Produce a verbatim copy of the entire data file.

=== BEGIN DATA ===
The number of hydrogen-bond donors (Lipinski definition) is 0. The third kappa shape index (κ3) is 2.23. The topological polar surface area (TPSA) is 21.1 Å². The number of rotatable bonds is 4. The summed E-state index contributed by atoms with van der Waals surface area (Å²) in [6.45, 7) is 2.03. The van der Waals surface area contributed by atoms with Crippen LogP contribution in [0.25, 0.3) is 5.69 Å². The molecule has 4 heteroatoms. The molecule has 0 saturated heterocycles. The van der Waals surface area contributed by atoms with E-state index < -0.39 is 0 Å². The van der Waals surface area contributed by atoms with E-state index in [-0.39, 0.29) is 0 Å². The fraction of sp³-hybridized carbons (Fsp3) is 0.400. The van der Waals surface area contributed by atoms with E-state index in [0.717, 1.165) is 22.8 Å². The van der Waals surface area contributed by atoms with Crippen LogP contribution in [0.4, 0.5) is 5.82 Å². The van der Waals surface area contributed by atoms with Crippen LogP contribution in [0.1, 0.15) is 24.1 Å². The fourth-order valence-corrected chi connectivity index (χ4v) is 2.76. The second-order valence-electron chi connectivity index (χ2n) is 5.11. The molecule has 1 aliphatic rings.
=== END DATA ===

The number of hydrogen-bond donors (Lipinski definition) is 0. The third kappa shape index (κ3) is 2.23. The topological polar surface area (TPSA) is 21.1 Å². The number of rotatable bonds is 4. The summed E-state index contributed by atoms with van der Waals surface area (Å²) in [6.45, 7) is 2.03. The van der Waals surface area contributed by atoms with Crippen LogP contribution in [0.25, 0.3) is 5.69 Å². The molecule has 4 heteroatoms. The molecule has 0 saturated heterocycles. The van der Waals surface area contributed by atoms with E-state index < -0.39 is 0 Å². The van der Waals surface area contributed by atoms with E-state index in [-0.39, 0.29) is 0 Å². The fraction of sp³-hybridized carbons (Fsp3) is 0.400. The van der Waals surface area contributed by atoms with E-state index in [0.717, 1.165) is 22.8 Å². The van der Waals surface area contributed by atoms with Crippen LogP contribution in [0.4, 0.5) is 5.82 Å². The van der Waals surface area contributed by atoms with Crippen LogP contribution in [0.1, 0.15) is 24.1 Å². The fourth-order valence-corrected chi connectivity index (χ4v) is 2.76. The second-order valence-electron chi connectivity index (χ2n) is 5.11. The molecule has 1 aliphatic rings.